Large crowds gathered Thursday evening for a life and love celebration of Elizabeth Collins. The overwhelming support for the Collins family is really no surprise. Ever since she and cousin Lyric Cook disappeared Friday, July 13th, dozens came together to search for them, pray, hold vigils, and of course display what have become the iconic pink ribbons and posters with photos of the girls.
That day is a day the Cedar Valley won't soon forget. Their grandmother was the last person to see them that day, as they headed off for a bike ride around Meyers Lake in Evansdale.
"They've got to be okay. We're praying that nothing happened to them," said Wylma Cook, Lyric and Elizabeth's grandmother.
But with no sight of the girls, massive searches were organized throughout the weekend.
"I have grandkids, and it's sad that they're not found yet," said volunteer Jody Mehmen.
Hundreds of volunteers joined law enforcement to comb every inch of Evansdale and beyond, looking for any trace of the cousins. But those searches came up empty.
"It's like they just vanished, you know. There's nothing," said Rick Abben, chief deputy with the Black Hawk County Sheriff's Office.
Ultimately, police said the girls had been abducted, but they had no suspects and no idea of where the cousins were.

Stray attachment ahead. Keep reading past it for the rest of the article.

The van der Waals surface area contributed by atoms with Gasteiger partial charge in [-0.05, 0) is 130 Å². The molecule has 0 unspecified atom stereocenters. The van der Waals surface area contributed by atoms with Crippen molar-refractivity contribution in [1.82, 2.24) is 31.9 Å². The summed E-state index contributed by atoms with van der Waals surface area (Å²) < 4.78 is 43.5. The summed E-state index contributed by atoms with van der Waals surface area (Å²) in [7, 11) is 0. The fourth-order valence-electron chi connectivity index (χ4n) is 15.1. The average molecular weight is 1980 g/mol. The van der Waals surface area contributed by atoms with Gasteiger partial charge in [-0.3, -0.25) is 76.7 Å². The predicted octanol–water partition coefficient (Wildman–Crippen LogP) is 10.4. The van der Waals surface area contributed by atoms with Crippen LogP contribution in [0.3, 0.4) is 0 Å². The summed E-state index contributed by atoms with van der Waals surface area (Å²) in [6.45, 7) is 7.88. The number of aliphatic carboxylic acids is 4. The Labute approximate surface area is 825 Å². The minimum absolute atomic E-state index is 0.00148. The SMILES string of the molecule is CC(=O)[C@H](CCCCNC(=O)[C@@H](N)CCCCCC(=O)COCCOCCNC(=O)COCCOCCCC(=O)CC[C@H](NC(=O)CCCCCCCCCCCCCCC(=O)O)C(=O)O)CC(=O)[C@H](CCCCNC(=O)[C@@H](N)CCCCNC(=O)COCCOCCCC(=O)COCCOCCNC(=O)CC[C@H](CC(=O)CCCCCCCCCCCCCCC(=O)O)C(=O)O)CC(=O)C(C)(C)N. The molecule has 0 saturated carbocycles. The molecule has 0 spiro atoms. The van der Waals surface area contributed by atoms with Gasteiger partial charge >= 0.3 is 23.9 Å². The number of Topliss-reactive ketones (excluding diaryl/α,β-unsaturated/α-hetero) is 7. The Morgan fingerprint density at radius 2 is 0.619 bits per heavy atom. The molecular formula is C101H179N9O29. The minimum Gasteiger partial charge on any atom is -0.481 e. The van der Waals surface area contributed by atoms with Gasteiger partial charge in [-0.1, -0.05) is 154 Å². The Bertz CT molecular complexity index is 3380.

The devastation of their disappearance pulled the community together. Regular vigils were held at Meyers Lake.
"We just pray, Lord, that they are found and brought back to their families," someone said during one of those vigils.
That wealth of support, and their own strong faith, helped the girls' families cope.
"We can't express our gratitude for how many people have showed up--people that don't even know us. Even under the worse circumstances, God is good. He is here. He is with us. You can feel His presence, and I just know they'll be brought home safe, and soon," said Heather Collins, Elizabeth's mother.
Pink bows and posters with the girls' photos popped all across Iowa and beyond. Even the girls' classmates made cards praying for their safe return.
"It shows a girl's arm with a bracelet that says: Pray for Elizabeth Collins and Lyric Cook," said Collin Yu, friend of Elizabeth Collins.
But as month after month passed, there was no sign of Elizabeth or Lyric.
"The days are starting to mesh one into another. It's an ongoing nightmare," said Tammy Brousseau, Elizabeth and Lyric's aunt.
Then, on December 5th, came the news no one wanted. Hunters discovered two bodies at Seven Bridges Park in Bremer County. A few days later, confirmation the remains were those of the missing girls. New memorials were placed at Seven Bridges, mourning the loss of the girls.
"Not only children are tore up, but families, the community---these girls became one of us," said Christina Nelson of Waterloo.
And that's hard to dispute. In their short lives, and in wake of their tragic deaths, Lyric and Elizabeth brought entire communities together--their story impacting thousands, and leaving a legacy that won't soon be forgotten.
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